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Muslim women aim to shatter stereotypes for International Women’s Day

Members of Halifax's Muslim community meet to discuss women in society

3 min read
Danielle Cameron
Keynote speakers
caption Keynote speakers
Danielle Cameron

Ahead of International Women’s Day, members of the public and the Ummah Mosque came together Monday at the Halifax Central Library to reflect on the experience of being a Muslim woman.

“Being a Muslim and a woman makes me stronger,” said Maram Saidi, one of the organizers.

The keynote speaker, Fatima Sidat, talked about Khadijah, the prophet Muhammad’s first wife. Sidat said Khadijah was the first Islamic feminist because she was a wealthy business owner who blazed her own trail, and even proposed to Muhammad herself.

The imam of Ummah Mosque, Hamza Mangera, spoke about traditional dress and the role of women in religion. Jamal Badawi, a former professor at Saint Mary’s University, described the roles of women in marriage and employment.

caption Hamza Mangera and Jamal Badawi
Danielle Cameron

Mangera and Badawi said the Qur’an has been misinterpreted or generalized to infer a certain inequality in Islam.

“There is a passage that discusses the division of inheritance, as women are given half of what men are,” said Badawi. “Some people believe that this equates women to be of the same value — half. This is just false.”

Mangera said the hijab is not a sign of oppression.

“The wearing of hijab and the practice of modesty is to protect women from attention or unwanted actions,” he said.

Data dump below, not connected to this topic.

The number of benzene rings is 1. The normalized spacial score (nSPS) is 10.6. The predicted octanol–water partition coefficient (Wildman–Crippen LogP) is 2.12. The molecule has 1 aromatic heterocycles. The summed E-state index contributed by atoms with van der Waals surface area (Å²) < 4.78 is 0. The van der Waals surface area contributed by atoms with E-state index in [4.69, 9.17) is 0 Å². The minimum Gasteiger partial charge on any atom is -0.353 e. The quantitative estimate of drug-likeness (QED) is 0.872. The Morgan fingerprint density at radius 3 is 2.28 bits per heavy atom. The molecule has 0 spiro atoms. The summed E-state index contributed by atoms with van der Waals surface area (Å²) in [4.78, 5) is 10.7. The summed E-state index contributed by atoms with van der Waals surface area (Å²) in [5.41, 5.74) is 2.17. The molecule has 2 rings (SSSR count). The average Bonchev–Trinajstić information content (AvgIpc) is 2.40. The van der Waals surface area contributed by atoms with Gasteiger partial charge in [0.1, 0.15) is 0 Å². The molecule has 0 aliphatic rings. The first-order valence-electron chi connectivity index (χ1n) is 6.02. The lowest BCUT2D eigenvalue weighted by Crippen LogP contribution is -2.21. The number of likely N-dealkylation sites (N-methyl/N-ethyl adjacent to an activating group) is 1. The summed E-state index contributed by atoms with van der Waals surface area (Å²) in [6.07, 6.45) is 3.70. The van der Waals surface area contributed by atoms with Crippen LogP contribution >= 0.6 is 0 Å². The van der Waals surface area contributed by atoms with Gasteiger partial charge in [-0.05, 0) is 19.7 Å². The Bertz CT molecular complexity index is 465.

A member of the audience commented that Muslim men should be taught to limit the “attention or unwanted actions” that they direct towards women. Mangera responded saying that “as a Muslim we believe that there is inherently more beauty in woman than in man and their beauty parts must be protected.”

There are more than 7,500 Muslims currently living in Halifax, a number steadily growing with the increase of immigrants and refugees.

Many of the people in the audience were involved in sponsoring Syrian refugees or involved in programs that have helped them transition to life in Canada.

Saidi said events like this one help to educate people about Islam.

“We wanted to host this because we thought it would be important to show people that we do have our own voice, that we do get educated, we can go out and work, that we aren’t just stay-at-home moms,” she said.

caption Organizers are trying to educate people about Islam.
Danielle Cameron

The group held an event called Hijab Day at the library last fall. People were invited to try on the hijab and learn more about Islam.

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